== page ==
Finding a global phone
Go with GSM
To get service in most countries, GSM is still the best choice for globe-trotters (remember, it's the standard in Europe). But not just any GSM phone will do the trick. Of the four GSM bands--850, 900, 1800, and 1900--only 850 and 1900 are used in United States. Europe, on the other hand, only uses 900 and 1800. So in order to have a true world phone that will work in the most countries possible, make sure your phone is triband (GSM 900/1800/1900) or quadband (GSM 850/900/1800/1900). Your handset's bands are readily available from your carrier or the handset's manufacturer. If you don't have a compatible phone, you can rent one from your carrier.
Some world phones, such as the Motorola V195s, have simple designs and basic features.
Another advantage with a GSM phone is that if you have an unlocked phone
, you can often buy a prepaid SIM card in the country where you're traveling. Available in per-minute increments, they are sold in varying amounts in convenience stores and phone shops. With a prepaid SIM card, you'll get a local number for your phone, which will help you avoid costly charges from your carrier (see below), which is particularly useful if you're calling within the country or region. But there's a trade-off. The main disadvantage is that because you've swapped out your normal SIM card, phone calls to your U.S. number will not go through. Also, calls back to the United States can be expensive.
Call with caution
The Sony Ericsson W810i world phone includes a robust MP3 player.
Be advised that just because GSM is used in your destination and you have the correct phone, that doesn't mean your cell phone will operate without a hitch. To begin with, you'll need to have your phone activated for international roaming, so check with your carrier. Also, your carrier must have a roaming agreement with a carrier in each country on your itinerary. Though that won't be a problem for most travelers, roaming agreements vary by carrier, so it's absolutely essential that you check beforehand. And remember that as is the case in the United States, the quality of service will fluctuate as you move around. The same thing goes for CDMA users. Though you may find a CDMA network in your chosen country, make sure that your carrier has a relationship with a local operator and that your phone is activated for worldwide use.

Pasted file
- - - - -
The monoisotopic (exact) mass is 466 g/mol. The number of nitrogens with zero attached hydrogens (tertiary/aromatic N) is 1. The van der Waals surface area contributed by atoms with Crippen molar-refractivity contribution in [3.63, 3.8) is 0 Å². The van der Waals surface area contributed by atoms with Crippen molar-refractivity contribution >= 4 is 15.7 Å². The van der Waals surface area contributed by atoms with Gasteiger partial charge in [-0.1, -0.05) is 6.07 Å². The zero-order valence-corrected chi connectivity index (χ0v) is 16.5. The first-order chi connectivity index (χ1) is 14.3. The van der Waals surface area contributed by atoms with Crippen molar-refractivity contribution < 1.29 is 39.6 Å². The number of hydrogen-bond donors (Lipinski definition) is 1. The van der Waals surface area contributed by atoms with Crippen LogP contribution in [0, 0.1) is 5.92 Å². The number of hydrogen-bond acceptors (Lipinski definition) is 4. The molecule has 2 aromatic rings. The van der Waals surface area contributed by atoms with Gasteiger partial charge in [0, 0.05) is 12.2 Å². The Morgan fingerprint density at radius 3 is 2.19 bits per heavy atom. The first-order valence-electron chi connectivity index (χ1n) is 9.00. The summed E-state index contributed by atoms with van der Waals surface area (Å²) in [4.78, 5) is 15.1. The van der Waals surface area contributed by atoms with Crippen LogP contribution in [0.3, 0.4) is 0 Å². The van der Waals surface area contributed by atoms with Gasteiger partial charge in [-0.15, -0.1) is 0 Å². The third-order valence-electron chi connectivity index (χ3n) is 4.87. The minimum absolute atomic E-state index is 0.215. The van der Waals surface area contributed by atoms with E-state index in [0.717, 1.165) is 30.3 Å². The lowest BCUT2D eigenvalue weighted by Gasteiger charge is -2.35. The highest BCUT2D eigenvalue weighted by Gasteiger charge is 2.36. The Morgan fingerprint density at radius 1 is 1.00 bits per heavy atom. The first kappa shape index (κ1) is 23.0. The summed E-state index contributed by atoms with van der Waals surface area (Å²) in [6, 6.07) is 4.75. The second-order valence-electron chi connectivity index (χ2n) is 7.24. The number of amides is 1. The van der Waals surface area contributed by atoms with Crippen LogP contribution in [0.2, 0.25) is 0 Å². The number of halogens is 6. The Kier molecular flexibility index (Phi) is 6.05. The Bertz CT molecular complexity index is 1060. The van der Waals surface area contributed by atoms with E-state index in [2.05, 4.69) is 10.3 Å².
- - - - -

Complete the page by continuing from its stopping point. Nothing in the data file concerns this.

Other world phones, such as the Samsung BlackJack, have keyboards and significantly more features.
Another issue to remember is that international calls do not come cheap; satellite calls from a cruise ship, for instance, will break the bank. But otherwise, roaming charges of 50 cents to $3 per minute are standard. And depending on the carrier and country, you might incur long-distance charges as well. Text messaging is always a cheaper option, but don't forget that messages can cost more than at home. And finally, you may have to pay a service charge to activate international dialing. In the following pages, we list exactly where the major U.S. carriers have roaming agreements, which phones they offer, and how much your calls will set you back.
Finally, when using your phone abroad, remember these additional points:
- Calls to voicemail and the operator will incur all applicable fees, but calls to your carrier's customer service are typically free.
- The method for making local calls in each country will vary, so make sure you know how to do so. Also, remember that emergency-dial numbers will be different from 911.
- When in a foreign country, you will have to use the appropriate country and area codes for calls back to the States or a third country.
- Your phone should automatically search for and select a network in each country, but you may have to do this yourself through your phone's menus. You also can try turning your phone off and on again.
- Free mobile-to-mobile minutes on the same carrier usually are not offered outside the United States.
- When roaming, the name of the local carrier will appear on your phone's display.
- Roaming charges will show up on your normal wireless bill, though they may take several weeks to do so.
- Not all data features will work the same way when you're abroad.
- Don't forget an electrical-plug adapter for your charger.